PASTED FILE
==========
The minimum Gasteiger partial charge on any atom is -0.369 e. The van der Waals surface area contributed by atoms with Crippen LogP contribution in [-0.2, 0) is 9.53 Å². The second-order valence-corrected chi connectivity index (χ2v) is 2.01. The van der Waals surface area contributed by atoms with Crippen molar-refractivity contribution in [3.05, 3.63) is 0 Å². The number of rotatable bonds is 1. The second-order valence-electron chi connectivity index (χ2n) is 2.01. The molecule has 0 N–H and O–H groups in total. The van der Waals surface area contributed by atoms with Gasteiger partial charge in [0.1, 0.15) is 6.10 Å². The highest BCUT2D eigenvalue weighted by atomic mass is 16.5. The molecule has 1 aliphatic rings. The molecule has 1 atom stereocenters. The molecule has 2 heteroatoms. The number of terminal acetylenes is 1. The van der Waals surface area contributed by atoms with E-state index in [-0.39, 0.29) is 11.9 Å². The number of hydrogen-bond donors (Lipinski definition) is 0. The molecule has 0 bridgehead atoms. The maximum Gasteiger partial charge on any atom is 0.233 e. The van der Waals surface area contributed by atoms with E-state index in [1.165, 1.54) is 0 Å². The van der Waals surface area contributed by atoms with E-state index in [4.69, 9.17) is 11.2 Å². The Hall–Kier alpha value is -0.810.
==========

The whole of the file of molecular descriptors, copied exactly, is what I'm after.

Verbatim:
The minimum Gasteiger partial charge on any atom is -0.369 e. The van der Waals surface area contributed by atoms with Crippen LogP contribution in [-0.2, 0) is 9.53 Å². The second-order valence-corrected chi connectivity index (χ2v) is 2.01. The van der Waals surface area contributed by atoms with Crippen molar-refractivity contribution in [3.05, 3.63) is 0 Å². The number of rotatable bonds is 1. The second-order valence-electron chi connectivity index (χ2n) is 2.01. The molecule has 0 N–H and O–H groups in total. The van der Waals surface area contributed by atoms with Gasteiger partial charge in [0.1, 0.15) is 6.10 Å². The highest BCUT2D eigenvalue weighted by atomic mass is 16.5. The molecule has 1 aliphatic rings. The molecule has 1 atom stereocenters. The molecule has 2 heteroatoms. The number of terminal acetylenes is 1. The van der Waals surface area contributed by atoms with E-state index in [-0.39, 0.29) is 11.9 Å². The number of hydrogen-bond donors (Lipinski definition) is 0. The molecule has 0 bridgehead atoms. The maximum Gasteiger partial charge on any atom is 0.233 e. The van der Waals surface area contributed by atoms with E-state index in [1.165, 1.54) is 0 Å². The van der Waals surface area contributed by atoms with E-state index in [4.69, 9.17) is 11.2 Å². The Hall–Kier alpha value is -0.810.